segunda-feira, 31 de março de 2014

Celebrating the Stradivarius

Celebrating the Stradivarius



From left, the 1714 'Leonora Jackson' Stradivarius, played by Chee-Yun; the 1708 'Ruby,' played by Philippe Quint; and the 1716 'Milstein,' played by Margaret Batjer. Associated Press
Los Angeles
The prized string instruments made by Antonio Stradivari are rarely out of the news. Already this year, music lovers felt a collective shudder on learning that the concertmaster of the Milwaukee Symphony Orchestra was relieved of his 1715 Stradivarius in a mugging shortly after a performance. (Happily, the fiddle was recovered in good condition and the alleged thieves apprehended about a week after the incident.) And now we're facing the news that one of Stradivari's few violas, from 1719, will soon be on the auction block at Sotheby's with an asking price starting at an unprecedented $45 million. The cost of these instruments—many more than 300 years old—has long far outpaced inflation. But until recently, successful artists could still afford to buy one if they scrimped and saved. Those days may be gone, however. In 2002, Joshua Bell, perhaps the most famous classical violinist of our day, paid $4 million for a Stradivarius once owned by Bronislaw Huberman. But Mr. Bell probably couldn't match the winning bid fetched in 2011 by the "Lady Blunt" Stradivarius of 1721. It sold for $15.9 million, the current record for a Stradivari violin, of which some 600 are said to survive.
So it was with some pride that the Los Angeles Chamber Orchestra organized a four-day event last week titled "Strad Fest L.A.," in which eight Stradivarius violins came together in various combinations for the aural delectation of Angelenos partial to the warm, honeyed and substantial sound so famously produced by these instruments. While the festival was far from the largest concentration of such instruments ever assembled, it was an unusually rich gathering for this city.
Not that Los Angeles is bereft of Stradivarii. The Los Angeles Philharmonic has a Stradivari cello and two fiddles—one of which, the 1711 "Kreisler," is played regularly by the orchestra's concertmaster, Martin Chalifour, who was featured prominently with that instrument at this festival. Likewise, Margaret Batjer, the concertmaster of the Los Angeles Chamber Orchestra (LACO), also plays a Stradivarius—well, sometimes at least. Though her own primary instrument is a so-called composite—part Stradivarius, part Amati (the master violin maker who taught Stradivari)—she also performs regularly on the "Milstein" Stradivarius of 1716, an instrument purchased by local philanthropists Jerry and Terri Kohl from the estate of Nathan Milstein, one of the 20th century's most celebrated violinists. (Mr. Chalifour also uses this instrument occasionally.)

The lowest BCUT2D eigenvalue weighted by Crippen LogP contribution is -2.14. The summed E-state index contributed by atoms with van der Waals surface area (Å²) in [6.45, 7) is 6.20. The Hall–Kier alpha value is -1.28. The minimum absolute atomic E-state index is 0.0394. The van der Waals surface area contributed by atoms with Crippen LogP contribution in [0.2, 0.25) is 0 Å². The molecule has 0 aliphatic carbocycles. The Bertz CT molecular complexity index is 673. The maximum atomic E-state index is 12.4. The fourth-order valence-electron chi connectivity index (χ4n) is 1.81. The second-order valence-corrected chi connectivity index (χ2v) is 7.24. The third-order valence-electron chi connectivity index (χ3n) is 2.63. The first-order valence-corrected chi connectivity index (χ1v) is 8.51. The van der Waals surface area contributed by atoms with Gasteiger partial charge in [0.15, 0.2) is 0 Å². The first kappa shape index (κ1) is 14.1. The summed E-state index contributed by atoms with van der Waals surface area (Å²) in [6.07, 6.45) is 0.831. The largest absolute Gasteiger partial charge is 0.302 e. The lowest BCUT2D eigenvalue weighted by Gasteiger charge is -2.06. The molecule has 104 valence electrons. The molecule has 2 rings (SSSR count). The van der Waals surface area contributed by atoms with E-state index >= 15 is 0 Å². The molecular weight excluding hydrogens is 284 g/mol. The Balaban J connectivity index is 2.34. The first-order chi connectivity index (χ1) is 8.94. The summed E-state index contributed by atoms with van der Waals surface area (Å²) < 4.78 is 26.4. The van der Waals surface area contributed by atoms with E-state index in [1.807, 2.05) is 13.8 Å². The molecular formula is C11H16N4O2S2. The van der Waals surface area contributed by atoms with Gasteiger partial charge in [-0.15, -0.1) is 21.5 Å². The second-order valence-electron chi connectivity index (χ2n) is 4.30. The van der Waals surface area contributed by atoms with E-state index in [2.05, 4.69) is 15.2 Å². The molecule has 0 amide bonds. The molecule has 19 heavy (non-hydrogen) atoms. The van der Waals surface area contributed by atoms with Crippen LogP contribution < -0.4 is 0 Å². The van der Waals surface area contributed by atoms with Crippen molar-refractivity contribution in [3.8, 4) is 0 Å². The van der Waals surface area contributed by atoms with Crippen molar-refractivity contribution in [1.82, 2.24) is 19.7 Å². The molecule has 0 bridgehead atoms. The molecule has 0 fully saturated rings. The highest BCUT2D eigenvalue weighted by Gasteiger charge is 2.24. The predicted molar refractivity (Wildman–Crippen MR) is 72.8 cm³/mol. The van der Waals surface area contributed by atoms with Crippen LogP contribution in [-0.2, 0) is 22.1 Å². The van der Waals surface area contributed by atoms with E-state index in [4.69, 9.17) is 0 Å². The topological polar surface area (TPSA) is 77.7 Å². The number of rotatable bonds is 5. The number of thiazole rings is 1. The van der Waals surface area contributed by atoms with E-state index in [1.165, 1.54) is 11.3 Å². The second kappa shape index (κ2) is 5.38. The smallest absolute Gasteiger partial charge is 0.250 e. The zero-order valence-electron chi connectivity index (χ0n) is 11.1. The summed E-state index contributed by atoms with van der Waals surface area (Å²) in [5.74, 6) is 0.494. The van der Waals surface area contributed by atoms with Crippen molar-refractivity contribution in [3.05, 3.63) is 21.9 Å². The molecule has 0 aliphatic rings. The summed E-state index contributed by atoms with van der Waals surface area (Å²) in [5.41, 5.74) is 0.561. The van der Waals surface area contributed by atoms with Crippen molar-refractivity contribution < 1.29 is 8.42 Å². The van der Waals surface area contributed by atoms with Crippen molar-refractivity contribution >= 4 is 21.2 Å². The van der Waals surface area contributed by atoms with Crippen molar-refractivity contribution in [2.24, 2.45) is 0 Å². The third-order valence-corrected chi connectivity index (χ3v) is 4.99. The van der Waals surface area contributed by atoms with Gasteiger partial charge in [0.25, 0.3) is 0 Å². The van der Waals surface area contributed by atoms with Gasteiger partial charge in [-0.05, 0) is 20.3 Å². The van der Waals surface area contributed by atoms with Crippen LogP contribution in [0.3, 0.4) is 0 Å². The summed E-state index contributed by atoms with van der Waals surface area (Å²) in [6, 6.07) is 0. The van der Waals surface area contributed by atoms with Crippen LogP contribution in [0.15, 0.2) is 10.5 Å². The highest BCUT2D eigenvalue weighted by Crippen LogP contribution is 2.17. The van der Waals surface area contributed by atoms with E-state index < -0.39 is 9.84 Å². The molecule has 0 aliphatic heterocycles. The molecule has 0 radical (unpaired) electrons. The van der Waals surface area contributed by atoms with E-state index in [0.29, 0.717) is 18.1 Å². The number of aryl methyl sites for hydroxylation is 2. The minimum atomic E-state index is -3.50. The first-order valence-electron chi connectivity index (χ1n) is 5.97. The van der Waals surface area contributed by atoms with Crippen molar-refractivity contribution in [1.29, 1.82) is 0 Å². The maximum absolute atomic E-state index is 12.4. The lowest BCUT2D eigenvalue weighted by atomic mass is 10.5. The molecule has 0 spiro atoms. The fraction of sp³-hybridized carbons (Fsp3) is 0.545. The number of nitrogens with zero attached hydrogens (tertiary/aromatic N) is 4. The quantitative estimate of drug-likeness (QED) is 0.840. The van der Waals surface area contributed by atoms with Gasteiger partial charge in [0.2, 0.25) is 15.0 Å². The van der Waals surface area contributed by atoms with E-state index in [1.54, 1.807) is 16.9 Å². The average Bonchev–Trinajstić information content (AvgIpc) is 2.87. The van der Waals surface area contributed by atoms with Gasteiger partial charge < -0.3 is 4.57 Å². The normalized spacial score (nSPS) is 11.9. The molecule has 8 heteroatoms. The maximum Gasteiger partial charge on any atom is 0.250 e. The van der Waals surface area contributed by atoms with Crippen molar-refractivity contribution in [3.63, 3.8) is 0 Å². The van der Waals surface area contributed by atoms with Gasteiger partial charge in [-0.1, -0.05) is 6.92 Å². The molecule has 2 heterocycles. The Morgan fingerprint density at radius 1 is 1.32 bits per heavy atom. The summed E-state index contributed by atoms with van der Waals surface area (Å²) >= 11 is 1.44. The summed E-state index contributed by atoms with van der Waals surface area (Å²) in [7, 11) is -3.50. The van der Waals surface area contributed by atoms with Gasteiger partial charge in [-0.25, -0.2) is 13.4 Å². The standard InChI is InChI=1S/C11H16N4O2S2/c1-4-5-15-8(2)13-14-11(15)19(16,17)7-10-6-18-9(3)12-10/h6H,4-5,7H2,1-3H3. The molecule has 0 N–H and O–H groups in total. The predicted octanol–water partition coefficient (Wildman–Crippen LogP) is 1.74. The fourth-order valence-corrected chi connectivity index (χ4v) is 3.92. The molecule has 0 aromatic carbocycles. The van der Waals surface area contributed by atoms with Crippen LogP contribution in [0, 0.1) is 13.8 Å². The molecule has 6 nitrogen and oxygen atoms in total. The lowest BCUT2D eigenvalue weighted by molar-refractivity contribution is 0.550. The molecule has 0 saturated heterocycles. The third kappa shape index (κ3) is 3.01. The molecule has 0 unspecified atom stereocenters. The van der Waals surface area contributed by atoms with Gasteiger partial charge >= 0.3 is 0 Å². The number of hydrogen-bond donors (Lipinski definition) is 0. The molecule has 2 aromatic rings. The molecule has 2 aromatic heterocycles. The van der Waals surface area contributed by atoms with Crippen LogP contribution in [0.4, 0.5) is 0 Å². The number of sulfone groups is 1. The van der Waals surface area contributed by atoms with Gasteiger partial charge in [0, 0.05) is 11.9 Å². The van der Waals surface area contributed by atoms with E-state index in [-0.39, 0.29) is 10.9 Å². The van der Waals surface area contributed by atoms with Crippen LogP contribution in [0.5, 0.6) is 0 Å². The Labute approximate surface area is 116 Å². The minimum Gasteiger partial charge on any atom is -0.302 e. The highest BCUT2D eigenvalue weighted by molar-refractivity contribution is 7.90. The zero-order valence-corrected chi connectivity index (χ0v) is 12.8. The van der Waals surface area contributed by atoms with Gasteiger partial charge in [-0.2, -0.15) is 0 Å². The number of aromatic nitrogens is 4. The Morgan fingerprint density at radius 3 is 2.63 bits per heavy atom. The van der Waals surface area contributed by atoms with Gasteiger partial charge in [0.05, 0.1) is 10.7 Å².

With LACO looking for a way to honor Mr. and Mrs. Kohl, who last year became the chamber orchestra's most generous benefactors but didn't want to be feted, Ms. Batjer recalled a seminal experience from her youth: a monthlong festival held in 1987 in Cremona, Italy—long the world center of violin making—to mark the 250th anniversary of the death of Stradivari, the city's most famous son. And so a sort a miniature version of that effort was undertaken, saluting the Kohls while keeping the spotlight from them. In addition to a gala fundraising dinner and concert this past Saturday, events included an invitation-only lecture and demonstration at the Huntington Library in nearby San Marino on Wednesday, a portion of an all-Baroque concert at the Colburn School in downtown Los Angeles on Thursday, and a program of violin bonbons called "Fiddlefest" at the Broad Stage in Santa Monica on Friday.
In addition to the "Milstein" and "Kreisler" Stradivarii, two others of the eight featured also now reside in Southern California. The 1714 "Leonora Jackson" is owned by William Sloan, a urologist and accomplished amateur fiddler; the 1720 "Red Mendelssohn," said to have inspired the film "The Red Violin" (1998), belongs to Elizabeth Pitcairn, a local violinist. The rest were visitors: the "Serdet" of 1666 and the "Beechback" of c.1720, brought from England by Peter Beare, a respected luthier and scion of a storied family of violin dealers; the 1708 "Ruby," lent by the Stradivari Society to Philippe Quint, a New York-based violinist; and the "Titian" of 1715, which the Taiwanese-American soloist Cho-Liang Lin purchased a decade ago.